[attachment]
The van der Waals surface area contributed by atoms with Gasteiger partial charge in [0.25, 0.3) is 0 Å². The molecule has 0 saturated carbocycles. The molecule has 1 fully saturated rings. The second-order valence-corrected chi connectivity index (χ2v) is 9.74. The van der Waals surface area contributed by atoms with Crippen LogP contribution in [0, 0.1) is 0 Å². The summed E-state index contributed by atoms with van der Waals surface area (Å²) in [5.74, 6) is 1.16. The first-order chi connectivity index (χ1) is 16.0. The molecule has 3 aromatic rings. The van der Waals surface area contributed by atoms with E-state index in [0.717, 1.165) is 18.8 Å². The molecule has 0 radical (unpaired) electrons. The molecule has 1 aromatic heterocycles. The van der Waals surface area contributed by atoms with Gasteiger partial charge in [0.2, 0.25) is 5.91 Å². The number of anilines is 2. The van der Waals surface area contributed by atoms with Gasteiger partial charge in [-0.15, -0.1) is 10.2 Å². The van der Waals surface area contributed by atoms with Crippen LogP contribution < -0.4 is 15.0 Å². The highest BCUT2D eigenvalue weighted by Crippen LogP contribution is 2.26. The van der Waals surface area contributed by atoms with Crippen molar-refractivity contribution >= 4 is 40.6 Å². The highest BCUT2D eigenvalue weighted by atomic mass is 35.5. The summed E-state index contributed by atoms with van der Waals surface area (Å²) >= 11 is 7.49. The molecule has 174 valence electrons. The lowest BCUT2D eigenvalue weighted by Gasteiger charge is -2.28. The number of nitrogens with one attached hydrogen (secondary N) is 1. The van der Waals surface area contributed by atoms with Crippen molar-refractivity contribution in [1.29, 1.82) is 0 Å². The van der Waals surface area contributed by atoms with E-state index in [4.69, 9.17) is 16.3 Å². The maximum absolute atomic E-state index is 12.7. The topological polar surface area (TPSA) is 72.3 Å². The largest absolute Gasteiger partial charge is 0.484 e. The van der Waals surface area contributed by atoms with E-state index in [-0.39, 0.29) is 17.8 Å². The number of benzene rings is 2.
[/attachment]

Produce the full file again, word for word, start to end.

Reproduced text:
The van der Waals surface area contributed by atoms with Gasteiger partial charge in [0.25, 0.3) is 0 Å². The molecule has 0 saturated carbocycles. The molecule has 1 fully saturated rings. The second-order valence-corrected chi connectivity index (χ2v) is 9.74. The van der Waals surface area contributed by atoms with Crippen LogP contribution in [0, 0.1) is 0 Å². The summed E-state index contributed by atoms with van der Waals surface area (Å²) in [5.74, 6) is 1.16. The first-order chi connectivity index (χ1) is 16.0. The molecule has 3 aromatic rings. The van der Waals surface area contributed by atoms with E-state index in [0.717, 1.165) is 18.8 Å². The molecule has 0 radical (unpaired) electrons. The molecule has 1 aromatic heterocycles. The van der Waals surface area contributed by atoms with Gasteiger partial charge in [0.2, 0.25) is 5.91 Å². The number of anilines is 2. The van der Waals surface area contributed by atoms with Gasteiger partial charge in [-0.15, -0.1) is 10.2 Å². The van der Waals surface area contributed by atoms with Crippen LogP contribution < -0.4 is 15.0 Å². The highest BCUT2D eigenvalue weighted by Crippen LogP contribution is 2.26. The van der Waals surface area contributed by atoms with Crippen molar-refractivity contribution >= 4 is 40.6 Å². The highest BCUT2D eigenvalue weighted by atomic mass is 35.5. The summed E-state index contributed by atoms with van der Waals surface area (Å²) >= 11 is 7.49. The molecule has 174 valence electrons. The lowest BCUT2D eigenvalue weighted by Gasteiger charge is -2.28. The number of nitrogens with one attached hydrogen (secondary N) is 1. The van der Waals surface area contributed by atoms with Crippen molar-refractivity contribution in [1.29, 1.82) is 0 Å². The van der Waals surface area contributed by atoms with E-state index in [4.69, 9.17) is 16.3 Å². The maximum absolute atomic E-state index is 12.7. The topological polar surface area (TPSA) is 72.3 Å². The largest absolute Gasteiger partial charge is 0.484 e. The van der Waals surface area contributed by atoms with E-state index in [-0.39, 0.29) is 17.8 Å². The number of benzene rings is 2.